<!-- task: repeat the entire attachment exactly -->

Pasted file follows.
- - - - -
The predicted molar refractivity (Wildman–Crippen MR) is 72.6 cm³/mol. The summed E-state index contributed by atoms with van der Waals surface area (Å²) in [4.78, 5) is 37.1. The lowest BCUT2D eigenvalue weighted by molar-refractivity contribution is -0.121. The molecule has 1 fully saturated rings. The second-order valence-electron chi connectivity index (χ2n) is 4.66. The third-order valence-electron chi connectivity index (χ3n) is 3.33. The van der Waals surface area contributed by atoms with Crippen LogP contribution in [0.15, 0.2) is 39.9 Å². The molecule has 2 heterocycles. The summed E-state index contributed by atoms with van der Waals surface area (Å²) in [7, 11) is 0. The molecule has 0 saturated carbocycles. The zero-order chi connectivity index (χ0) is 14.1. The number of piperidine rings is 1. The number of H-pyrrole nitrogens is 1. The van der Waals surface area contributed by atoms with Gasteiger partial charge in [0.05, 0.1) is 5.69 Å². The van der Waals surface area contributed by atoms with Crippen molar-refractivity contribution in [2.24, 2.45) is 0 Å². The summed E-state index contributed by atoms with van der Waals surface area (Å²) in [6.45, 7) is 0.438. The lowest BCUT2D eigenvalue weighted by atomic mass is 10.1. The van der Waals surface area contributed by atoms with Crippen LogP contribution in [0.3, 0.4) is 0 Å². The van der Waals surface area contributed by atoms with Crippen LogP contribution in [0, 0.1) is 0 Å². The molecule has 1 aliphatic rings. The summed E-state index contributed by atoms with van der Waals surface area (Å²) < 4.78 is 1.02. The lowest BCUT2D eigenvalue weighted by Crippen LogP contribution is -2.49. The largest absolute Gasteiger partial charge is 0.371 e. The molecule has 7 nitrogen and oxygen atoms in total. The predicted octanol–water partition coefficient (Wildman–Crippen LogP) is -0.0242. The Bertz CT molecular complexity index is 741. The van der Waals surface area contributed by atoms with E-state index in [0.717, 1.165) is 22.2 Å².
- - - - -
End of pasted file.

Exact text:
The predicted molar refractivity (Wildman–Crippen MR) is 72.6 cm³/mol. The summed E-state index contributed by atoms with van der Waals surface area (Å²) in [4.78, 5) is 37.1. The lowest BCUT2D eigenvalue weighted by molar-refractivity contribution is -0.121. The molecule has 1 fully saturated rings. The second-order valence-electron chi connectivity index (χ2n) is 4.66. The third-order valence-electron chi connectivity index (χ3n) is 3.33. The van der Waals surface area contributed by atoms with Crippen LogP contribution in [0.15, 0.2) is 39.9 Å². The molecule has 2 heterocycles. The summed E-state index contributed by atoms with van der Waals surface area (Å²) in [7, 11) is 0. The molecule has 0 saturated carbocycles. The zero-order chi connectivity index (χ0) is 14.1. The number of piperidine rings is 1. The number of H-pyrrole nitrogens is 1. The van der Waals surface area contributed by atoms with Gasteiger partial charge in [0.05, 0.1) is 5.69 Å². The van der Waals surface area contributed by atoms with Crippen molar-refractivity contribution in [2.24, 2.45) is 0 Å². The summed E-state index contributed by atoms with van der Waals surface area (Å²) in [6.45, 7) is 0.438. The lowest BCUT2D eigenvalue weighted by atomic mass is 10.1. The van der Waals surface area contributed by atoms with Crippen LogP contribution in [0.3, 0.4) is 0 Å². The van der Waals surface area contributed by atoms with Crippen LogP contribution in [0, 0.1) is 0 Å². The molecule has 1 aliphatic rings. The summed E-state index contributed by atoms with van der Waals surface area (Å²) < 4.78 is 1.02. The lowest BCUT2D eigenvalue weighted by Crippen LogP contribution is -2.49. The largest absolute Gasteiger partial charge is 0.371 e. The molecule has 7 nitrogen and oxygen atoms in total. The predicted octanol–water partition coefficient (Wildman–Crippen LogP) is -0.0242. The Bertz CT molecular complexity index is 741. The van der Waals surface area contributed by atoms with E-state index in [0.717, 1.165) is 22.2 Å².